5.b Make an original design for a piece of patrol equipment. Use the systems engineering approach to help you decide how it should work and look. Draw plans for it. Show the plans to your counselor, explain why you designed it the way you did, and explain how you would make it. Questions correspond to the steps in the [/Engineering%20Design%20Process Engineering Design Process].

  • Ask (What? Ask questions, understand the need, identify the problem, define)
    Start with a problem, especially something that you really wish you and your patrol have to deal with frequently. Try to be very specific about what the problem actually is.
    Q: What are some of the annoying things that happen to patrol equipment? Storage? Organization? Carrying?
  • Imagine (So what? Imagine, brainstorm, explore, discover)
    For this part, think of wild and crazy solutions. You don’t have to be able to actually make these, so come up with anything. Write these down as they may be useful later.
    Q: What if you could use really strong, light material? What if it didn’t have to worry about how much it cost?
  • Plan (Now what? Plan, design)
    Ok, now get back to what you might really be able to do.
    Q: Can you make a version of your crazy solutions that will actually do the job? Do you have enough information about the problem to design a solution? Will a different solution work?
  • Create (Do it. Create, try it out)
    Get the stuff you need together and make your design. Show that you understand the problem and all the requirements. Show how your solution works.
    Q: Can you make the real thing? Can you make a model or a diagram? Did you find any new problems as you build your solution or model?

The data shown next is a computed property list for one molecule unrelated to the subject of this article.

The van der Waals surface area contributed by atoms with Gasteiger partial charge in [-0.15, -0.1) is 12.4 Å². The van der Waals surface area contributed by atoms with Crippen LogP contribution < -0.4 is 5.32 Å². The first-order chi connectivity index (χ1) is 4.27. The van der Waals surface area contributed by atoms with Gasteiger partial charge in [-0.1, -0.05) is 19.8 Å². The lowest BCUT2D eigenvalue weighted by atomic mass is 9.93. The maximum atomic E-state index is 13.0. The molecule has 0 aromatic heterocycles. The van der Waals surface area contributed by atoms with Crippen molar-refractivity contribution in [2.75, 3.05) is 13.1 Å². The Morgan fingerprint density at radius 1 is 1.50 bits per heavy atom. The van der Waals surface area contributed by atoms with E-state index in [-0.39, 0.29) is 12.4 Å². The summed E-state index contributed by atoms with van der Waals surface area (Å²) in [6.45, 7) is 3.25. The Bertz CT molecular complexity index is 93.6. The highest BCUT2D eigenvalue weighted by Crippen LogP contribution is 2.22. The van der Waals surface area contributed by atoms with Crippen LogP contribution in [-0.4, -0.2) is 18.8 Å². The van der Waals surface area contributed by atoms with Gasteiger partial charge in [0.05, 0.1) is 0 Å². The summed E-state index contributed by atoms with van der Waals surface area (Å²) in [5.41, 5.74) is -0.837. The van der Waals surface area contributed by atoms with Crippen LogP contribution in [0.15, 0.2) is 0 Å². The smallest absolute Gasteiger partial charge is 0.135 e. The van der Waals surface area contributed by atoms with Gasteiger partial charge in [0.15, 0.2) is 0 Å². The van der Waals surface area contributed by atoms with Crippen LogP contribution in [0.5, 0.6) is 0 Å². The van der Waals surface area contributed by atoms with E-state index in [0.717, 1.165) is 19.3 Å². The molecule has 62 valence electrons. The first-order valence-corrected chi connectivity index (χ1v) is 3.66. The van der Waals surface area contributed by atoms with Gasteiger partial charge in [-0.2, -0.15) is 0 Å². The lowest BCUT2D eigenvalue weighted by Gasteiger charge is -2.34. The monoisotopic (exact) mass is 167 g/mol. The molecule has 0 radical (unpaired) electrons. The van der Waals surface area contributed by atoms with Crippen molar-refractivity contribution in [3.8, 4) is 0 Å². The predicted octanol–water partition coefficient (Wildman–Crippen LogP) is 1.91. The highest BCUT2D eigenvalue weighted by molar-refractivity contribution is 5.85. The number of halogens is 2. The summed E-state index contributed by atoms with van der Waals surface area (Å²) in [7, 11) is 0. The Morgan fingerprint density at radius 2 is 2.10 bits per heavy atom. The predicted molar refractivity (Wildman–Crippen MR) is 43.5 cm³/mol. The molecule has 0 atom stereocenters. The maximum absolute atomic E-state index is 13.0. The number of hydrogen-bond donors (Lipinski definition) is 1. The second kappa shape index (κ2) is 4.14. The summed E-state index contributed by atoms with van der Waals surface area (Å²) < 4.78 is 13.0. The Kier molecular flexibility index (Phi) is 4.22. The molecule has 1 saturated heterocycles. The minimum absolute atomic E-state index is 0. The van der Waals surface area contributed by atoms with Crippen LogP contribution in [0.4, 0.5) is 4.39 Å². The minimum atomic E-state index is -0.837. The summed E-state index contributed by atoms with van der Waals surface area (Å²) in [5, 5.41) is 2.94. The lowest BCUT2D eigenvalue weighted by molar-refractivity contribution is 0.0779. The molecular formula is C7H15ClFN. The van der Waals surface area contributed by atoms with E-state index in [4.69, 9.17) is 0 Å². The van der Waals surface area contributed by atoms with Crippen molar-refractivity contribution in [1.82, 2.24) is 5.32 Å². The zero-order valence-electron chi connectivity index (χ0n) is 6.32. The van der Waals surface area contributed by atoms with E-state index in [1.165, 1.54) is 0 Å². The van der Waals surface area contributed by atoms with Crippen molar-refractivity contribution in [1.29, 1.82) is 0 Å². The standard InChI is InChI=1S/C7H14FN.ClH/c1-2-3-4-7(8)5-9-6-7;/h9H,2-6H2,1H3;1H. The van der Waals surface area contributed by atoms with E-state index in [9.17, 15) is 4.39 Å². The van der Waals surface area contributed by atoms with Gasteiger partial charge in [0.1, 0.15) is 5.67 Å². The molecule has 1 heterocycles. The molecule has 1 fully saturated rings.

• Improve (If this then what? Improve, make it better)
    Your solution may work, but it could be better. Go back a step or 2 and see if there are ways to improve on your latest solution.
    Q: What parts of the problem have been solved? Are there other things that your design must include? Are there parts of your solution that are not necessary?

Engineering vocabulary, concepts

  • prototype, model, systems engineering, CAD

Show and Tell
Now it is your turn. Here are some challenges for you to work on…

  • make a model or drawing of your design. Keep old versions so you can show how your design changed during the process
  • create a presentation to describe the your ideas
  • find examples of similar solutions that are used for different situations

Learn more…

 

Engineering Merit Badge Requirements

http://www.scouting.org/scoutsource/BoyScouts/AdvancementandAwards/MeritBadges/mb-ENGI.aspx

1. Select a manufactured item in your home (such as a toy or an appliance) and, under adult supervision and with the approval of your counselor, investigate how and why it works as it does. Find out what sort of engineering activities were needed to create it. Discuss with your counselor what you learned and how you got the information.

2. Select an engineering achievement that has had a major impact on society. Using resources such as the Internet (with your parent’s permission), books, and magazines, find out about the engineers who made this engineering feat possible, the special obstacles they had to overcome, and how this achievement has influenced the world today. Tell your counselor what you learned.

3. Explain the work of six types of engineers. Pick two of the six and explain how their work is related.